As the full scale of the devastation that the earthquake – now upgraded to a whole 9.0 on the Richter Scale – and subsequent tsunami have caused to north eastern Japan has come clear, there are more stories of problems with the Fukushima-Daiichi nuclear power station.
Quite apart from the explosion in the auxiliary building of the station’s number one reactor, video of which is widely available, there is now reported to be a problem with the number three reactor. Once again, terms like “meltdown”, “radiation” and “exclusion zone” are being deployed, with the addition of the ultimately scary “plutonium”.So, once again, some facts may be born in mind. As I noted yesterday, comparisons with the accident at Chernobyl in 1986 are fatuous, as the Japanese reactors have a containment around them, and the Russian RBMK reactor did not. Moreover, the Japanese plants use water as both coolant and moderator, unlike the RBMK which used graphite to moderate the reaction.
But how come there was an explosion? This is consistent with reports that pressure within the reactor had been lowered by venting off steam, with that steam being accompanied by hydrogen, the latter being a by-product of an overheating reactor. What does it take to set off a hydrogen detonation? Think back to chemistry lessons at school: the answer is, not much.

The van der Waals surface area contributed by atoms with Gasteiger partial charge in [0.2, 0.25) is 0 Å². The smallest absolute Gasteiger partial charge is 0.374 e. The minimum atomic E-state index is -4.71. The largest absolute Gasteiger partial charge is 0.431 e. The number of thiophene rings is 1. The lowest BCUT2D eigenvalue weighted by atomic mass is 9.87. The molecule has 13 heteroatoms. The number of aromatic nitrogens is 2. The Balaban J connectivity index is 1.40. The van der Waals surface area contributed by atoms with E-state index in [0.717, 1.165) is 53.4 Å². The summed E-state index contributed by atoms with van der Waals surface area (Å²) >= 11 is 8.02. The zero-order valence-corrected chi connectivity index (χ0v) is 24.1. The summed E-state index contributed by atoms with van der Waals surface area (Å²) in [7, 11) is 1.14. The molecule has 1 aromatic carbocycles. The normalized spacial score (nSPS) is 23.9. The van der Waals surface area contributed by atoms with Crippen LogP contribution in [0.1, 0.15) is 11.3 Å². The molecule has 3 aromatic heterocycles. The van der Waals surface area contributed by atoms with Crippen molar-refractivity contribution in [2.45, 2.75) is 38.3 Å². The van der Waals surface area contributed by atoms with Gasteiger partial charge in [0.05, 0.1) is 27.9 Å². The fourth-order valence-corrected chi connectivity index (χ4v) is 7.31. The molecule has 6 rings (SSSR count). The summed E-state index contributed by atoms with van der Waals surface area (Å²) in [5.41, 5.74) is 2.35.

The important thing is that the containment held, and continues to hold, all the fissile material inside it, and that the operators keep enough water flowing through the reactor while its residual heat dissipates. The result may be that the reactor is no longer usable, but as with Three Mile Island unit 2 (TMI2), that is an economic reverse, rather than an environmental one.
And the talk of plutonium? Reactor 3 at Fukushima is fuelled partly with Mixed Oxide, or MOX. This uses between 1.5 and 3 per cent reclaimed plutonium: it’s not going to turn the plant into a nuclear bomb. Once again, keeping enough water passing through the reactor core as the heat dies down is what is needed, the process not differing merely because the make-up of the fuel rods is a little different.
Why, then, the exclusion zone? The authorities are dealing with an uncertain situation: there has already been substantial loss of life, and so the decision will inevitably err on the side of caution. There may be further leaking of radioactive material. But, provided the reactors affected are kept relatively cool, there is no need for anyone to panic.Although panic sells papers.
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